While there are no definitive reports yet on this first day of war with Iraq, news is beginning to trickle in about changes in corporate travel policies. And the word is that, just as they did after 9/11, companies are reacting to the war by keeping their employees home.

Reports from the field indicate that several large association meetings, whose attendees are employed by large corporations, have received a steady stream of cancellations from members who are willing to come, but their companies have banned all travel. Deborah Gaffney, director of conference planning with the Tax Executives Institute in Washington, D.C., says, "The cancellations are really rolling in today, regrettably. We are so disappointed, as our numbers were strong." She adds, "As I understand it from our members, the stress that companies went through when hundreds of employees were stranded for days after 9/11 is simply not something they wish to go through again." A hotelier who preferred to remain anonymous yesterday said she got a phone call from a client to cancel a meeting that’s two weeks out due to the war; this client’s company also is instituting a limit on company travel.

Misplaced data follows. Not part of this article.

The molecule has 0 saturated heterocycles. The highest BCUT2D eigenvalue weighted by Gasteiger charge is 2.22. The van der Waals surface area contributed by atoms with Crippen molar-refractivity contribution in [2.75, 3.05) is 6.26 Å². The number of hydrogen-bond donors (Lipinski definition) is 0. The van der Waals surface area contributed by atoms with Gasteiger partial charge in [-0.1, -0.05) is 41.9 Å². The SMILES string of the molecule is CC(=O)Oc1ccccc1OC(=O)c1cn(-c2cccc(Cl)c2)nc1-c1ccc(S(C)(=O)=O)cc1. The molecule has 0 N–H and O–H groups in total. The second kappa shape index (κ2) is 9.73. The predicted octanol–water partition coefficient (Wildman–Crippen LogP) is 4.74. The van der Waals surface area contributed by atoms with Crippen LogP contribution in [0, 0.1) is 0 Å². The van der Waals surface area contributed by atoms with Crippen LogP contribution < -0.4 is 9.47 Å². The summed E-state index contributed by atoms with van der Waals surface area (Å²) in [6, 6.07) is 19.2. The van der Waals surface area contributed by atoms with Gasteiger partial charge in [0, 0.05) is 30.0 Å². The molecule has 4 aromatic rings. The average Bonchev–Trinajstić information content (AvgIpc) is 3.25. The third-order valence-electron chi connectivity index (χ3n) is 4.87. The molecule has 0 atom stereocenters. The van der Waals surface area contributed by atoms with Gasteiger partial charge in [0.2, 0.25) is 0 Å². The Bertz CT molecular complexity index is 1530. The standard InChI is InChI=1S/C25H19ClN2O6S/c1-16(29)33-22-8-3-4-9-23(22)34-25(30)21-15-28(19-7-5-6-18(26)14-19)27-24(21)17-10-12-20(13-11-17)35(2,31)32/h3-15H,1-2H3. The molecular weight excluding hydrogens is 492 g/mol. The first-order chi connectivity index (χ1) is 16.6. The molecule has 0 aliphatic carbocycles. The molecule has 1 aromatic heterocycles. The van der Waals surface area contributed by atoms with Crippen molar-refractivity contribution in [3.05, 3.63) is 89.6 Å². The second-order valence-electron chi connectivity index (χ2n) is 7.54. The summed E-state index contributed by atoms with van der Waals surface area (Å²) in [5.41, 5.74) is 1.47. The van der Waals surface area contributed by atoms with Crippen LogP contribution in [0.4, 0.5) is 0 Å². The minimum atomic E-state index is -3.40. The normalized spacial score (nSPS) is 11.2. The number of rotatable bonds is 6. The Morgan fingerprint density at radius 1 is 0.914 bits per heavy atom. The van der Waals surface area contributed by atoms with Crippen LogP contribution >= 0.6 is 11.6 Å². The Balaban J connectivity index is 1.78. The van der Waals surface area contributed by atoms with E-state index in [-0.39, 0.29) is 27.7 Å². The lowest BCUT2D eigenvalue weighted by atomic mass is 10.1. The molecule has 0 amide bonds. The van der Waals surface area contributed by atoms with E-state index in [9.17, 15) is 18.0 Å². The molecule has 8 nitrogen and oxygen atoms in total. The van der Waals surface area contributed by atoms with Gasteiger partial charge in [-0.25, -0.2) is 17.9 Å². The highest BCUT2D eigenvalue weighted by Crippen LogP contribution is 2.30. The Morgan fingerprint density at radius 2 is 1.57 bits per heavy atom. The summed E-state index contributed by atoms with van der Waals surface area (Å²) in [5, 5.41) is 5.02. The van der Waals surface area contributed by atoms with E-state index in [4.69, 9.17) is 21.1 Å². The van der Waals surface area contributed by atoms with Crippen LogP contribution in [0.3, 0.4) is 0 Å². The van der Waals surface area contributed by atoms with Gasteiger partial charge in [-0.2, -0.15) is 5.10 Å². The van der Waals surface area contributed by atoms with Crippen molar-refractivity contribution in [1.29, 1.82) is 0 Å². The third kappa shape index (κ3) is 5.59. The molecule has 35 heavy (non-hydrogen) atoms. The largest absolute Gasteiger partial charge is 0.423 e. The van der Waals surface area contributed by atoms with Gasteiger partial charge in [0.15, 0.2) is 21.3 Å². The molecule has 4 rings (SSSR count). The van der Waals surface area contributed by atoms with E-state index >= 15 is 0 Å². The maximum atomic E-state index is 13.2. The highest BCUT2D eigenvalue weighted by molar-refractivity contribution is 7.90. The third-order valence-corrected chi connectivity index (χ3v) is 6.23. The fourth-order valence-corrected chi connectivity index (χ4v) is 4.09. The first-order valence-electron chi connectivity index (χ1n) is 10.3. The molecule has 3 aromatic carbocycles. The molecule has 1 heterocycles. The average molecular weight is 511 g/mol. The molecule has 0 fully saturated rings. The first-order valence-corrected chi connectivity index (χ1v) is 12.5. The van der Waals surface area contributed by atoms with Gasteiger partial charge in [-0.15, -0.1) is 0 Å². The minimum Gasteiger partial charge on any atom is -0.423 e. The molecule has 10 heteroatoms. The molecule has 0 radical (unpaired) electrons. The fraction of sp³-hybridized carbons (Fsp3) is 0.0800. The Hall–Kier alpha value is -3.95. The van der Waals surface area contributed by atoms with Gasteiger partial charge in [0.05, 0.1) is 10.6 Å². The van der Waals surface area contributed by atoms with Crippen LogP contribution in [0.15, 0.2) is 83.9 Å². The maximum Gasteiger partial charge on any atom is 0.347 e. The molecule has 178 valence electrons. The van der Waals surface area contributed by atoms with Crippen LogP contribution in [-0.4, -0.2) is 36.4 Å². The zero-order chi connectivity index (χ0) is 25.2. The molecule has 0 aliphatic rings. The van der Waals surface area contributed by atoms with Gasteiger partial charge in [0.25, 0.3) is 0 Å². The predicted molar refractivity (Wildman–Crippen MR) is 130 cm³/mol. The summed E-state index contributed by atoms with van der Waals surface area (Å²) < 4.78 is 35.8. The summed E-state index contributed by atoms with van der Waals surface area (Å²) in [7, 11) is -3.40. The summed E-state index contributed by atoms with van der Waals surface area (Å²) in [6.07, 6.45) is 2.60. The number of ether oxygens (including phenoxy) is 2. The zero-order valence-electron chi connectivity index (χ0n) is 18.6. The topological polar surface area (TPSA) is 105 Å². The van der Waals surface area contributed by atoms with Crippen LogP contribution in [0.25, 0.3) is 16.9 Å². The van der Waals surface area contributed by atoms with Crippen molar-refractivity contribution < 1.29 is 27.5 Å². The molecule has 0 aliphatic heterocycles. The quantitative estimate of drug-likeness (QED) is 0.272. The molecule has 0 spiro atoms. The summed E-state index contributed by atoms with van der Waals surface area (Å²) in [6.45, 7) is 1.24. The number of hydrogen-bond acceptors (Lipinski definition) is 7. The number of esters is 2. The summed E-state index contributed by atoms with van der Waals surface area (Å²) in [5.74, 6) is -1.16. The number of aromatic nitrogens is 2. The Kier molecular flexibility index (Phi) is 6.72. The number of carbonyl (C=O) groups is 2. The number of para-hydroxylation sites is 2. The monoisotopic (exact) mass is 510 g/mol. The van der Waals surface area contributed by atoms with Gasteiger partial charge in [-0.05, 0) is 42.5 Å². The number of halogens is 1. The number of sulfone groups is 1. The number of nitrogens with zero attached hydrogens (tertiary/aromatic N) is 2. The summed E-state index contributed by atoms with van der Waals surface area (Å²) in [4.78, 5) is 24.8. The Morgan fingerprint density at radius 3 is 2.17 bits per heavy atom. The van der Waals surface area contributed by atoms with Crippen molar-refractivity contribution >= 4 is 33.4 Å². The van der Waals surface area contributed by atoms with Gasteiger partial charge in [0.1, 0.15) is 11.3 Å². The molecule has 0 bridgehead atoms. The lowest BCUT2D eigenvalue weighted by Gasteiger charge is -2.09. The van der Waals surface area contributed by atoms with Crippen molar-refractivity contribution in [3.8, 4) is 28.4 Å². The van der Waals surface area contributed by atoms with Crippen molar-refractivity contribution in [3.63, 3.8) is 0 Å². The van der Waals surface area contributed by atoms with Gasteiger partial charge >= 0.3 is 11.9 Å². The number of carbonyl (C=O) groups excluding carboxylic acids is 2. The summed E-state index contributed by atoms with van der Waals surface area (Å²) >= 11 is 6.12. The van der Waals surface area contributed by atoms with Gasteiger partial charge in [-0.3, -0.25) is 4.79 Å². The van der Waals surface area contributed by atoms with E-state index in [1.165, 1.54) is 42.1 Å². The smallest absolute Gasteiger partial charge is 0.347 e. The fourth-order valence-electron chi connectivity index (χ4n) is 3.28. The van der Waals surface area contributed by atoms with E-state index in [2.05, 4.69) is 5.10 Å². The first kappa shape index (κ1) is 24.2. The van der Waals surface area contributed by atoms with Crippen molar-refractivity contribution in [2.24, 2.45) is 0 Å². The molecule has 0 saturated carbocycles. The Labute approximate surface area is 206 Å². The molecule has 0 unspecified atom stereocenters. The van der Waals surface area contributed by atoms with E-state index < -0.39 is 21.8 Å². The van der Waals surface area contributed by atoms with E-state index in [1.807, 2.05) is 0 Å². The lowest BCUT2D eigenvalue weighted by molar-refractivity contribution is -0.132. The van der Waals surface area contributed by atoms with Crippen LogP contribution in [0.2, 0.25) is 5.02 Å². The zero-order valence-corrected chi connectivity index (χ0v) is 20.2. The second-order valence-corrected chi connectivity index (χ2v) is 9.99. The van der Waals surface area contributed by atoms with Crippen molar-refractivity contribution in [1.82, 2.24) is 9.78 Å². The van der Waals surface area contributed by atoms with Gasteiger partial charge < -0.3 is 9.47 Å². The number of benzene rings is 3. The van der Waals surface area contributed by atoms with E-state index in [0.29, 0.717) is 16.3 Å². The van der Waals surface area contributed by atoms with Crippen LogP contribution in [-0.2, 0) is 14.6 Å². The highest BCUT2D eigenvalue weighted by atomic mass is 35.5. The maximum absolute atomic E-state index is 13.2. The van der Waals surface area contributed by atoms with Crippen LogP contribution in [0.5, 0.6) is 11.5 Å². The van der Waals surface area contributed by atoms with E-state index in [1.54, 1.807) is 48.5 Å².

Also, as was the case after 9/11, international attendance seems to be dropping like a rock. One planner, who preferred not to be named, reports that an association conference of 15,000 international delegates, scheduled to begin this weekend, has seen entire "countries" of delegates pulling out. While she hasn’t had any U.S. attendees pull out of a conference beginning this weekend, another planner reports that her European participants also had to cancel due to company travel bans. A medical planner says that many of her perspective European attendees for a late-April meeting in the U.S. are waiting to see what happens with the war before registering—-her numbers are down 20 to 30 percent, with just 10 days to go before the block closes and the early registration deadline hits.

Some planners who are experiencing the bottom fall out of their meeting attendance say that hotels are working with them on any possible attrition issues, but they’re double-checking their cancellation clauses, just in case. One CVB executive says that she got a call from an association CEO who wanted her to help him ensure that all his hotel and convention center contracts had force majeure clauses that would protect him in case of cancellation due to acts of war or terror. "While I helped him with this, I couldn't help wondering (but not aloud) why he or his conference planner hadn't thought about this protective clause long before now," she muses.

The general manager of a travel agency also reports that colleagues who work with meetings and incentives are getting massive cancellations for March and April programs. "People with May meetings are waiting to see right now, as for the rest of the summer...right now everything is uncertain."